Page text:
Twenty-one days, and it’s getting harder.
Is it because the end is drawing near, so I can almost taste it?
I’ve begun the countdown to February 1st—day one of coffee consumption resumption. Someone asked me yesterday how it was going. I have to say, this experience yielded some surprising results. First, I’ve actually done the challenge, with no cheating whatsoever. Like I mentioned before, the last time I attempted this, I barely held off for an hour.
Second, I thought the beginning of the month would be the hardest. This did not prove to be true. The first two weeks I thought about coffee briefly every morning, before giving myself a congratulatory pat on the back and moving on.
“Look at you….Don’t even care…Who’s your daddy now, Rock Star?”
That might seem completely gratuitous and cheap on my part, but you have to understand, I really love coffee. So much so, I either travel with a percolator and all the accoutrements, or if that’s not possible, I do reconnaissance on the location, before traveling there, to isolate the best options available.
It is the one thing I don’t drive by the seat of my pants and leave to chance. I need to know the options.
After a couple of weeks and a bit this month, going without coffee started to get… harder. Walking past my favorite coffee shops while out on a crisp, weekend morning in the bright sun, yoga mat tucked under my arm like a total walking cliché, the coffee beckoned me, calling my name, begging me to come inside and just smell the fresh grounds….
This weekend was a huge challenge. It was very cold, and snowing, and we were waking up early to get a head start on our day of snowboarding. It begged for a hot cup of joe. I really wanted to be that smiling face in the commercial: “The best part of waking up, fa la la la…”
I settled for hot chocolate.
February 1st will be here before we know it and I can’t wait to take my first sip. However, it’s also the same day “No Sugar February” begins. As you can see, I didn’t dive into the Whole 30 like some of my brave (insane) friends. Not an early adopter of just about anything, I prefer…baby steps.
One thing at a time…
If it goes anything like January, I know the end of the month will be a lot harder than the beginning. Even more challenging, I already have dinner plans to celebrate a friend’s birthday the evening of the first. Developing a plan ahead of time, instead of celebrating with birthday cake, I will be toasting her with a vodka…and sparkling water.
There’s a reason I picked the shortest month for this challenge. I think it will be near impossible to go completely sugar-free, but I’m going to be as earnest as possible in my quest. So much so, I am also going to avoid any alternative sweeteners, natural or otherwise. This is a huge contingency to undertake voluntarily. I love maple syrup, specifically, almost as much as I love my coffee. (As of yet, these two have never met…but I’ve thought about it.) When I fix hot oatmeal for breakfast, it’s a coin toss to see what takes precedence in the bowl: the oatmeal or the syrup.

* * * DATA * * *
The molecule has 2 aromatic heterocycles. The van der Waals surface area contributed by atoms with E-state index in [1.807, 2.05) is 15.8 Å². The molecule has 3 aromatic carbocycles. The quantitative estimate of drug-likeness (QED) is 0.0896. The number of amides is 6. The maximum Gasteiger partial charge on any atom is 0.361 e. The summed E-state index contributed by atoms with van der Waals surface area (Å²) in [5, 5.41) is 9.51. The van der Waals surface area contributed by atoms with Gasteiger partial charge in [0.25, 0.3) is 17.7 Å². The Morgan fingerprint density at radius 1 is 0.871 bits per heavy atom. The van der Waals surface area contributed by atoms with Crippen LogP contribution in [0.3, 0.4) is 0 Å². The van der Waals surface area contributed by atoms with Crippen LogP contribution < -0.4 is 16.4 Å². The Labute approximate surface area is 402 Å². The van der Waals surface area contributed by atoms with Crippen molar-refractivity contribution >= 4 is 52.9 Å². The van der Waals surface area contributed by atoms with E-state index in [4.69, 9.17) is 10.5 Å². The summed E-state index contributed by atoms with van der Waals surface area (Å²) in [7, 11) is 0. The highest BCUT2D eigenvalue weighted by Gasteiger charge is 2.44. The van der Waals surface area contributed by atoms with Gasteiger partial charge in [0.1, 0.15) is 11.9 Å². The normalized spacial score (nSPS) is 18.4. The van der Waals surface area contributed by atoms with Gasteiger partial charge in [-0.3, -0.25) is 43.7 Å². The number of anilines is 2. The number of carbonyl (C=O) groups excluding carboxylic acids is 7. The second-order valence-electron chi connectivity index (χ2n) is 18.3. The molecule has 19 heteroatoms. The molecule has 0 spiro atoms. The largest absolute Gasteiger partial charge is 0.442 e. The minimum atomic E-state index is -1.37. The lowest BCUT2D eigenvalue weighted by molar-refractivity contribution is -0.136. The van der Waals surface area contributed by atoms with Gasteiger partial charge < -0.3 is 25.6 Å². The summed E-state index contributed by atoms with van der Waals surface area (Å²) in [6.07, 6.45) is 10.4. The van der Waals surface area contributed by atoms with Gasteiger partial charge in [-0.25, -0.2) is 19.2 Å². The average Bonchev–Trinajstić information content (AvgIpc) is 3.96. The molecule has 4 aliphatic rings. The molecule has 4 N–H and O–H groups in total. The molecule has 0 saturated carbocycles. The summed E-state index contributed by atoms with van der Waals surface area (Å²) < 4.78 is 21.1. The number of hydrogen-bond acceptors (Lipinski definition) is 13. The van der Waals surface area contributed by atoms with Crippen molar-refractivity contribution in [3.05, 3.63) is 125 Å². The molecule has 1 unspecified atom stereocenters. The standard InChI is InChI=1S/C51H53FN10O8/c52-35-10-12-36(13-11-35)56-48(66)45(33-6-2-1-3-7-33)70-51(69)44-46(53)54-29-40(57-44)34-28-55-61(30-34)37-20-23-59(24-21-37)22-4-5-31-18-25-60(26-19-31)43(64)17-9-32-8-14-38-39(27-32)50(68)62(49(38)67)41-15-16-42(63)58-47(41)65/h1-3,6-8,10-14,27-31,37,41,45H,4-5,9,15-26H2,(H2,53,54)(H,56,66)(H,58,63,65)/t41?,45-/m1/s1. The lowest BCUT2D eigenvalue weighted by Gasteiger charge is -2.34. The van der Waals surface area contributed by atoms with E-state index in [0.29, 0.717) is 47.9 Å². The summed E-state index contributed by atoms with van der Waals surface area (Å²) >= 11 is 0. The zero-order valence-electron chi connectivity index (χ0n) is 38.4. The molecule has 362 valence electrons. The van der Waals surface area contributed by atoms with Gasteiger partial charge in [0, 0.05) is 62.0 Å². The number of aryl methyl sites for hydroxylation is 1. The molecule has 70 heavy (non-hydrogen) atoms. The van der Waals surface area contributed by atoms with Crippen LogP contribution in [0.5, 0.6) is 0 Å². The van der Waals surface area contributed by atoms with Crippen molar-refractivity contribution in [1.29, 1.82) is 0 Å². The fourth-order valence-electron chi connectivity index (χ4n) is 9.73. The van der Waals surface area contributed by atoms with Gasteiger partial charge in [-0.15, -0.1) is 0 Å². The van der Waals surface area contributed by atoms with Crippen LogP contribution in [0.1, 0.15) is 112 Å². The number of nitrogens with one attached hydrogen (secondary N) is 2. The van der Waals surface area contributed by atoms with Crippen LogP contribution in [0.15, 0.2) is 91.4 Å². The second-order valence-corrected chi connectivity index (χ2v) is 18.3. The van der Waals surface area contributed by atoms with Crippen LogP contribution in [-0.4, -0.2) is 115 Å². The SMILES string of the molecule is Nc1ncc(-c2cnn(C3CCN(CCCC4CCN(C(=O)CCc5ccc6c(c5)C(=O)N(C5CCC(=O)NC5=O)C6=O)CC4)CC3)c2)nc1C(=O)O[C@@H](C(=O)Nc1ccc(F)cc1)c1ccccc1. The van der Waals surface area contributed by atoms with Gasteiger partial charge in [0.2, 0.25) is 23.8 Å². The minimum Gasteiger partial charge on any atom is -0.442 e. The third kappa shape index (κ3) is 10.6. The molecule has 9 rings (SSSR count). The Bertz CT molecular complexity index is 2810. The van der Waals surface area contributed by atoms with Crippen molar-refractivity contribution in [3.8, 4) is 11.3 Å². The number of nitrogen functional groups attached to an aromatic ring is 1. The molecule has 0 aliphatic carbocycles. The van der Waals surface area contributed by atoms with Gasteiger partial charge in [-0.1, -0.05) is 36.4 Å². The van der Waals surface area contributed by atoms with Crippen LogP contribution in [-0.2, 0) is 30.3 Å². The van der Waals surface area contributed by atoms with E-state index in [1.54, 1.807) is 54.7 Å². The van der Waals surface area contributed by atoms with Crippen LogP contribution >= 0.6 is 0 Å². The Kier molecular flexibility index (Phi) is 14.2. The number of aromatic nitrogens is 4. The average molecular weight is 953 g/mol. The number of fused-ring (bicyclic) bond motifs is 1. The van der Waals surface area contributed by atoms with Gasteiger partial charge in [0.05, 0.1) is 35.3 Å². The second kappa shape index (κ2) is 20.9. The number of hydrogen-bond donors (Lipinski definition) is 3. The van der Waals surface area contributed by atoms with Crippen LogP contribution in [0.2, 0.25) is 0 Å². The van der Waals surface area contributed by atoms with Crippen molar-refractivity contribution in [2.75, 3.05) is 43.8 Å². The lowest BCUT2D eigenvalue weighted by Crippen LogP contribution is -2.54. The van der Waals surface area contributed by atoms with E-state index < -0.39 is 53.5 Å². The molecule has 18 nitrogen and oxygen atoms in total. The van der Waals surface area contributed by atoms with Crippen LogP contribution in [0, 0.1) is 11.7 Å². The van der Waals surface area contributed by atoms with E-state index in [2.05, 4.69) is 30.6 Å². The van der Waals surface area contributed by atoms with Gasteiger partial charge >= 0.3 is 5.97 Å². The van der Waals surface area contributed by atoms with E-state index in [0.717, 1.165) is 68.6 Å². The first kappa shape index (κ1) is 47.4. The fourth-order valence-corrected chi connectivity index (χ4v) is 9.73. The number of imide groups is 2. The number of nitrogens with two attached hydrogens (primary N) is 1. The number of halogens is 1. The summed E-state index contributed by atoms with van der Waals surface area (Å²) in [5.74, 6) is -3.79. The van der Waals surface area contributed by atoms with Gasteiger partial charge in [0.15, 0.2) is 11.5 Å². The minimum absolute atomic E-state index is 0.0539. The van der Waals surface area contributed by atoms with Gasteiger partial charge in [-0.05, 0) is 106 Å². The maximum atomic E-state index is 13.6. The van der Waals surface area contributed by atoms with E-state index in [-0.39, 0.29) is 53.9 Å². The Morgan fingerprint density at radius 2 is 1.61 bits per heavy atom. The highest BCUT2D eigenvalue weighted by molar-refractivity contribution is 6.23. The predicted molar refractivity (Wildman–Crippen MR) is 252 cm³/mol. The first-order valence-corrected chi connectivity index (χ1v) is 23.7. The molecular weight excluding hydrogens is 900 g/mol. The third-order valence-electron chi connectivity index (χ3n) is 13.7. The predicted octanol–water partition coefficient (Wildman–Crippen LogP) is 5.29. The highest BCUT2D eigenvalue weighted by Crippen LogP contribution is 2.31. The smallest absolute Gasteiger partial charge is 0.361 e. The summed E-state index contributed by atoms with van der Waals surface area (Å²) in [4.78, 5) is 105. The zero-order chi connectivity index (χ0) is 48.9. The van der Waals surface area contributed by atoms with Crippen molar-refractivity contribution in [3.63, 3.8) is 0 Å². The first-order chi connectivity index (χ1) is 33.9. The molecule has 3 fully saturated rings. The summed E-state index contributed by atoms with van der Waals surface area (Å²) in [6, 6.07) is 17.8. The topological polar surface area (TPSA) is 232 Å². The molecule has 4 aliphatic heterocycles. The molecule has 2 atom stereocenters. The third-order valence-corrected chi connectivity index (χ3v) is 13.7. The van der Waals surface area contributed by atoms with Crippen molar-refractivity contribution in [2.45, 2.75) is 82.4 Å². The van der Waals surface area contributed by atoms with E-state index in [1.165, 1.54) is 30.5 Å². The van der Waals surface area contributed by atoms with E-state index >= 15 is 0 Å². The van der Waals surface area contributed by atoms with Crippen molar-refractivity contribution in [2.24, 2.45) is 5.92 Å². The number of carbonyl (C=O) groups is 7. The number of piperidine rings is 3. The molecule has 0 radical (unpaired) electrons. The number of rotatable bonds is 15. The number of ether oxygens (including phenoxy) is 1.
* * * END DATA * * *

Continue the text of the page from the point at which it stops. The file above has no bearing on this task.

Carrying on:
Russ wrinkles his nose in disgust every time he sees an atrocity such as this taking place in his kitchen. Like this weekend, when I repurposed his leftover broccoli cheese soup into a “spaghetti sauce” over noodles. These culinary makeovers happen a lot in Russ’ kitchen. He cooks, and I repurpose the meals when they start to show some signs of aging. It’s this moment, when deciding what to do with the puny ingredients, which becomes the bone of contention between us and incites a lengthy debate. In general, it ends with me eating the newly-revised (and obviously improved and resurrected) concoction, as Russ cooks something else from scratch or resorts to snacking as his meal.
Last night, as I heated up my broccoli-cheese-noodles for dinner, Russ just shook his head.
“That’s New Hampshire 2.0 waiting to happen right there,” he said.
He was referencing last year when I became violently ill on our trip to New Hampshire. We had eaten at a very nice restaurant with friends that evening, but I think the true culprit might have been the hot dog and the beer I had in the afternoon at the ski lodge, which was the one place no one else had patronized that day besides me. Anyway, it was damn ugly. I wasn’t sure I was going to get to fly home the next day.
Twirling my fork around the creamy, green concoction, I replied, “Well as long as I don’t get the Coronavirus, it’s all good.”
I shoved a forkful into my mouth.
And it was simply delicious.